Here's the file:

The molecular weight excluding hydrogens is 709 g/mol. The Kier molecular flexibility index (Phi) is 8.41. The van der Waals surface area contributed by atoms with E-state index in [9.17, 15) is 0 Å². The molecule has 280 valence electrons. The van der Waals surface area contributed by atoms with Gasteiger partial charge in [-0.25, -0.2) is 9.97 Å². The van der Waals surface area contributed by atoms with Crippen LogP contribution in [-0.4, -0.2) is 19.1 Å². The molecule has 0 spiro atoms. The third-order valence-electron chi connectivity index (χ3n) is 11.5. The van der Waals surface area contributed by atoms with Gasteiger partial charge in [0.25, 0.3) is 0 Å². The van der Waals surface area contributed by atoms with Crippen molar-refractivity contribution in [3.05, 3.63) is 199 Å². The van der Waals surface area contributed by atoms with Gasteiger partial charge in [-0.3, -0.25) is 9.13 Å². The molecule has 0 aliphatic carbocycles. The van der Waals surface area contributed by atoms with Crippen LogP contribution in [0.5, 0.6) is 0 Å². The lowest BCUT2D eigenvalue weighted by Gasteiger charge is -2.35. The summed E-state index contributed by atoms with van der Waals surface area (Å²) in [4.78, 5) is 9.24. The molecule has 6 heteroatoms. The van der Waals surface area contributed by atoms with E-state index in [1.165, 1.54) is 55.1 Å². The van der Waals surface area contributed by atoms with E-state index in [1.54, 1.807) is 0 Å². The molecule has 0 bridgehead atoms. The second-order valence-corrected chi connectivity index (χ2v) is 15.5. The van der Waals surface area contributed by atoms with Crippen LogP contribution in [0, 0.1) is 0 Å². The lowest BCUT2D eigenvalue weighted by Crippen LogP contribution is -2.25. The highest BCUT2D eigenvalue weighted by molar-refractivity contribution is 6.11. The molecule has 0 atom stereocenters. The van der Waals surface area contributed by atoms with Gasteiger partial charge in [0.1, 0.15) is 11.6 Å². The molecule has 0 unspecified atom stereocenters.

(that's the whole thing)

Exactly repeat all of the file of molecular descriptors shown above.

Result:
The molecular weight excluding hydrogens is 709 g/mol. The Kier molecular flexibility index (Phi) is 8.41. The van der Waals surface area contributed by atoms with E-state index in [9.17, 15) is 0 Å². The molecule has 280 valence electrons. The van der Waals surface area contributed by atoms with Gasteiger partial charge in [-0.25, -0.2) is 9.97 Å². The van der Waals surface area contributed by atoms with Crippen LogP contribution in [-0.4, -0.2) is 19.1 Å². The molecule has 0 spiro atoms. The third-order valence-electron chi connectivity index (χ3n) is 11.5. The van der Waals surface area contributed by atoms with Gasteiger partial charge in [0.25, 0.3) is 0 Å². The van der Waals surface area contributed by atoms with Crippen molar-refractivity contribution in [3.05, 3.63) is 199 Å². The van der Waals surface area contributed by atoms with Gasteiger partial charge in [-0.3, -0.25) is 9.13 Å². The molecule has 0 aliphatic carbocycles. The van der Waals surface area contributed by atoms with Crippen LogP contribution in [0.5, 0.6) is 0 Å². The lowest BCUT2D eigenvalue weighted by Gasteiger charge is -2.35. The summed E-state index contributed by atoms with van der Waals surface area (Å²) in [4.78, 5) is 9.24. The molecule has 6 heteroatoms. The van der Waals surface area contributed by atoms with E-state index in [1.165, 1.54) is 55.1 Å². The van der Waals surface area contributed by atoms with E-state index in [1.54, 1.807) is 0 Å². The molecule has 0 bridgehead atoms. The second-order valence-corrected chi connectivity index (χ2v) is 15.5. The van der Waals surface area contributed by atoms with Crippen LogP contribution in [0, 0.1) is 0 Å². The lowest BCUT2D eigenvalue weighted by Crippen LogP contribution is -2.25. The highest BCUT2D eigenvalue weighted by molar-refractivity contribution is 6.11. The molecule has 0 atom stereocenters. The van der Waals surface area contributed by atoms with Gasteiger partial charge in [0.1, 0.15) is 11.6 Å². The molecule has 0 unspecified atom stereocenters.